Preserving or escaping? On the welfare effects of environmental self-protective choices
AbstractIn modern societies individuals often try to alleviate their personal damages from environmental degradation by increasing their consumption of private goods. Although this “self-protective” behavior is very frequent in industrial economies, insufficient attention has been paid to its economic and environmental consequences. In this paper we show that such a behavior can make everyone worse-off. For this purpose, using as paradigmatic case a two-islands evolutionary model, we prove analytically that environmental “self-protection” may trap the system into an undesirable (Pareto-dominated) situation and discuss a few real-life examples in which this mechanism may have actually occurred. Although the proposed model is deliberately extremely simple, it may provide some interesting insights on an aspect that has been mainly ignored in the literature so far.
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Bibliographic InfoArticle provided by Elsevier in its journal Journal of Behavioral and Experimental Economics (formerly The Journal of Socio-Economics).
Volume (Year): 41 (2012)
Issue (Month): 2 ()
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Web page: http://www.elsevier.com/locate/inca/620175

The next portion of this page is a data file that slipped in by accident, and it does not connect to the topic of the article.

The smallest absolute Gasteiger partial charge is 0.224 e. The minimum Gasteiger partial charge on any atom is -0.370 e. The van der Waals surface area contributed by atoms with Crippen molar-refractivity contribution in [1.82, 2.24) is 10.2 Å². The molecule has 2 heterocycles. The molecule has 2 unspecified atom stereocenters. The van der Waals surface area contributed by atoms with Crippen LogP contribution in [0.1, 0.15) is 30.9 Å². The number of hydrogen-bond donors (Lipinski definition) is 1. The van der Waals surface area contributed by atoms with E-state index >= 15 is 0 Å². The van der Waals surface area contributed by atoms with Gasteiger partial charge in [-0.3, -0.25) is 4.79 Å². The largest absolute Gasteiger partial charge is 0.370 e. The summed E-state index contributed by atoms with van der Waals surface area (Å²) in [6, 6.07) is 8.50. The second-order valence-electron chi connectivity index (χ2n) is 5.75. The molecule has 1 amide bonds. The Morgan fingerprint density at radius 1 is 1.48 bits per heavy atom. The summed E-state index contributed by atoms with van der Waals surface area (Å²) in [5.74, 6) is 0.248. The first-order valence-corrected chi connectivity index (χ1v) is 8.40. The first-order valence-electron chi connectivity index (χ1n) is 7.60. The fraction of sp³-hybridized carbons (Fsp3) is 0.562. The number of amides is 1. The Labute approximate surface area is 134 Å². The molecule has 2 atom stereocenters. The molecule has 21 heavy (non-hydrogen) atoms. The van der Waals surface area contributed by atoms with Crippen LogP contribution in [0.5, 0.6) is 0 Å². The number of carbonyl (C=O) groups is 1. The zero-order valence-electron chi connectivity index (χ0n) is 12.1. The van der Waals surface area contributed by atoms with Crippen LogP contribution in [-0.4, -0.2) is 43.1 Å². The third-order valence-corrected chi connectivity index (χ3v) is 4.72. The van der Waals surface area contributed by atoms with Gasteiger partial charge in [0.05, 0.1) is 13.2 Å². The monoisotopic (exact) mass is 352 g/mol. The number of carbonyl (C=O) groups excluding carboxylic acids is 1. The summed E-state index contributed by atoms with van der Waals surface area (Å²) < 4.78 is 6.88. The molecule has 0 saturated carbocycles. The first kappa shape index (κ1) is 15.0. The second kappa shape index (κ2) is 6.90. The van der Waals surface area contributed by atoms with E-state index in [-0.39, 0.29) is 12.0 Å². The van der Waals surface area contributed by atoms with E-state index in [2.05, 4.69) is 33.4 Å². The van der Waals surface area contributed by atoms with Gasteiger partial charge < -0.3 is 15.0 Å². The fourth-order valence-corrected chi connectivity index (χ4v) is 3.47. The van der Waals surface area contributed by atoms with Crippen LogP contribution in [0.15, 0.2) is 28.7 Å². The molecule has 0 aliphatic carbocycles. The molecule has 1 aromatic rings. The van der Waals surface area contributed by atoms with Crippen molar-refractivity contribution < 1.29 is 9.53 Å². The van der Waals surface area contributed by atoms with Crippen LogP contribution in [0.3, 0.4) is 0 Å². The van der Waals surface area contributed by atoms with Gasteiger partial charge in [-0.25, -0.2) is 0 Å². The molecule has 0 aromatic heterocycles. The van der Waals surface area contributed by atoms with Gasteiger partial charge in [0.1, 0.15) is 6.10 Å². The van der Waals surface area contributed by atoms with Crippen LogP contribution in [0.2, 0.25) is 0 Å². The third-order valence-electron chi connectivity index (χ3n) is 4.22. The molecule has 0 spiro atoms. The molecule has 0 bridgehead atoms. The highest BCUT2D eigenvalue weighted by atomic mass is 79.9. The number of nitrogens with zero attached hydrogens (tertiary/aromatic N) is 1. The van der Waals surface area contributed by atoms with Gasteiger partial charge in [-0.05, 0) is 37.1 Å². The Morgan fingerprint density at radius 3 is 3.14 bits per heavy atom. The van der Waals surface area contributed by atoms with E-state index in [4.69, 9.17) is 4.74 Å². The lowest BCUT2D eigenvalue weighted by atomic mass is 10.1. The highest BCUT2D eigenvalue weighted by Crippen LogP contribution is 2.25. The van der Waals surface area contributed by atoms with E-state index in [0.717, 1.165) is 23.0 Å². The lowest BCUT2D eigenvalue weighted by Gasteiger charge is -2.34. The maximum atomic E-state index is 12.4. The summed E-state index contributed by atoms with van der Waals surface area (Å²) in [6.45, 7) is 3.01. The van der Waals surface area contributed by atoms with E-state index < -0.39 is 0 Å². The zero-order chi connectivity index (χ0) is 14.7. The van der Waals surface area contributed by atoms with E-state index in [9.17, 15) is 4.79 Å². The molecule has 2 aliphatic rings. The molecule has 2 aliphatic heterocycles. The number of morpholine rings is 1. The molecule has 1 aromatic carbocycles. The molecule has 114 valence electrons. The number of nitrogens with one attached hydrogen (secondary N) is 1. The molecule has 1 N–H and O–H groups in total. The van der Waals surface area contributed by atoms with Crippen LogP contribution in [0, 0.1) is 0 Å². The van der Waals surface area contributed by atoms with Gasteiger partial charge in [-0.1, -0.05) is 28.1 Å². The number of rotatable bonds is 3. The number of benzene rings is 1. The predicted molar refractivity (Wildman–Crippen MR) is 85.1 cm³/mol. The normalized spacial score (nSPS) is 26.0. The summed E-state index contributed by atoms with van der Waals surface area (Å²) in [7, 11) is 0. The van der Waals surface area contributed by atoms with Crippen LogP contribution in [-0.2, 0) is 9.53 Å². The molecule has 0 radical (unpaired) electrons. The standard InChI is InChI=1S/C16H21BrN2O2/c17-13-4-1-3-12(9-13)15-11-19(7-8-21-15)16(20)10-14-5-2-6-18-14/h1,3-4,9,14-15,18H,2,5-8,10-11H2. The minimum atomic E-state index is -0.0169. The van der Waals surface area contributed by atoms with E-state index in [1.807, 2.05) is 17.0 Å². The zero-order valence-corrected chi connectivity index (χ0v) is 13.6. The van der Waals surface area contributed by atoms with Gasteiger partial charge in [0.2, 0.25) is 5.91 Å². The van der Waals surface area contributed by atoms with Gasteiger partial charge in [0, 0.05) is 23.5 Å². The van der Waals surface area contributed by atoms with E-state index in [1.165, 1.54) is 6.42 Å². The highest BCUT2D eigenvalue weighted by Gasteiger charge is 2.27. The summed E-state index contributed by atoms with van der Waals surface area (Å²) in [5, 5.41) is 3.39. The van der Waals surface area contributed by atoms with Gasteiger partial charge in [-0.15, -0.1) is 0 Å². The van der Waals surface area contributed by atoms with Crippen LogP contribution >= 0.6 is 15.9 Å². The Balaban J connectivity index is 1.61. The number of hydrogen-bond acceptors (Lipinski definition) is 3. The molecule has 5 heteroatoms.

Self-protective choices; Defensive expenditures; Environmental degradation; Negative externalities; Economic growth;
Other versions of this item:
- Antoci, Angelo & Borghesi, Simone, 2010. "Preserving or escaping? On the welfare effects of environmental self-protective choices," MPRA Paper 22580, University Library of Munich, Germany.
- Q01 - Agricultural and Natural Resource Economics; Environmental and Ecological Economics - - General - - - Sustainable Development
- Q26 - Agricultural and Natural Resource Economics; Environmental and Ecological Economics - - Renewable Resources and Conservation - - - Recreational Aspects of Natural Resources
- Q29 - Agricultural and Natural Resource Economics; Environmental and Ecological Economics - - Renewable Resources and Conservation - - - Other
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